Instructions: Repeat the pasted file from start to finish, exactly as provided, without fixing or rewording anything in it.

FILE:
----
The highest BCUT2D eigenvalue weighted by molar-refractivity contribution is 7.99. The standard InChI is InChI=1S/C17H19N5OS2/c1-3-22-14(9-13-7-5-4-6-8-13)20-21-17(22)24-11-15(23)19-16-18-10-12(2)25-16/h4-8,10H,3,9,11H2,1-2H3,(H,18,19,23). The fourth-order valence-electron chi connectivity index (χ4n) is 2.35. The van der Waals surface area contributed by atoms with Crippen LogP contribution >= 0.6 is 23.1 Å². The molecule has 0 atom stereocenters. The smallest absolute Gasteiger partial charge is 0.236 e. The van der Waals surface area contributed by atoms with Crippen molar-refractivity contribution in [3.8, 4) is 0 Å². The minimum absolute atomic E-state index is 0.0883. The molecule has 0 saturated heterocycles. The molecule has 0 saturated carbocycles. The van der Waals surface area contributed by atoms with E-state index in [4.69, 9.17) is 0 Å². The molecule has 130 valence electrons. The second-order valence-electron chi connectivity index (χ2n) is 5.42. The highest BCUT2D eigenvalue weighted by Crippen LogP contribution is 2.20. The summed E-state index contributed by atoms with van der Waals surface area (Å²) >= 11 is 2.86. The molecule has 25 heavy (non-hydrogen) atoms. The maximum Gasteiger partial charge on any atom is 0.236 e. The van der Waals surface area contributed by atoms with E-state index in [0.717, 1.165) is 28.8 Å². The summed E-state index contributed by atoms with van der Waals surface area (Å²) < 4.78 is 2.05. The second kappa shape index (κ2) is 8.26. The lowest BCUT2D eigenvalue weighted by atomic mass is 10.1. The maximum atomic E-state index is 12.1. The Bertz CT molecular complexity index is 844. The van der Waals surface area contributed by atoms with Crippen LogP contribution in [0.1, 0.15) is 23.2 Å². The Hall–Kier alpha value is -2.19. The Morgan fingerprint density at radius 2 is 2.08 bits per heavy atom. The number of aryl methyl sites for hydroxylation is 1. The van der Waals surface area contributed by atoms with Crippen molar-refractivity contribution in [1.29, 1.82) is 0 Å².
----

The highest BCUT2D eigenvalue weighted by molar-refractivity contribution is 7.99. The standard InChI is InChI=1S/C17H19N5OS2/c1-3-22-14(9-13-7-5-4-6-8-13)20-21-17(22)24-11-15(23)19-16-18-10-12(2)25-16/h4-8,10H,3,9,11H2,1-2H3,(H,18,19,23). The fourth-order valence-electron chi connectivity index (χ4n) is 2.35. The van der Waals surface area contributed by atoms with Crippen LogP contribution >= 0.6 is 23.1 Å². The molecule has 0 atom stereocenters. The smallest absolute Gasteiger partial charge is 0.236 e. The van der Waals surface area contributed by atoms with Crippen molar-refractivity contribution in [3.8, 4) is 0 Å². The minimum absolute atomic E-state index is 0.0883. The molecule has 0 saturated heterocycles. The molecule has 0 saturated carbocycles. The van der Waals surface area contributed by atoms with E-state index in [4.69, 9.17) is 0 Å². The molecule has 130 valence electrons. The second-order valence-electron chi connectivity index (χ2n) is 5.42. The highest BCUT2D eigenvalue weighted by Crippen LogP contribution is 2.20. The summed E-state index contributed by atoms with van der Waals surface area (Å²) >= 11 is 2.86. The molecule has 25 heavy (non-hydrogen) atoms. The maximum Gasteiger partial charge on any atom is 0.236 e. The van der Waals surface area contributed by atoms with E-state index in [0.717, 1.165) is 28.8 Å². The summed E-state index contributed by atoms with van der Waals surface area (Å²) < 4.78 is 2.05. The second kappa shape index (κ2) is 8.26. The lowest BCUT2D eigenvalue weighted by atomic mass is 10.1. The maximum atomic E-state index is 12.1. The Bertz CT molecular complexity index is 844. The van der Waals surface area contributed by atoms with Crippen LogP contribution in [0.1, 0.15) is 23.2 Å². The Hall–Kier alpha value is -2.19. The Morgan fingerprint density at radius 2 is 2.08 bits per heavy atom. The number of aryl methyl sites for hydroxylation is 1. The van der Waals surface area contributed by atoms with Crippen molar-refractivity contribution in [1.29, 1.82) is 0 Å².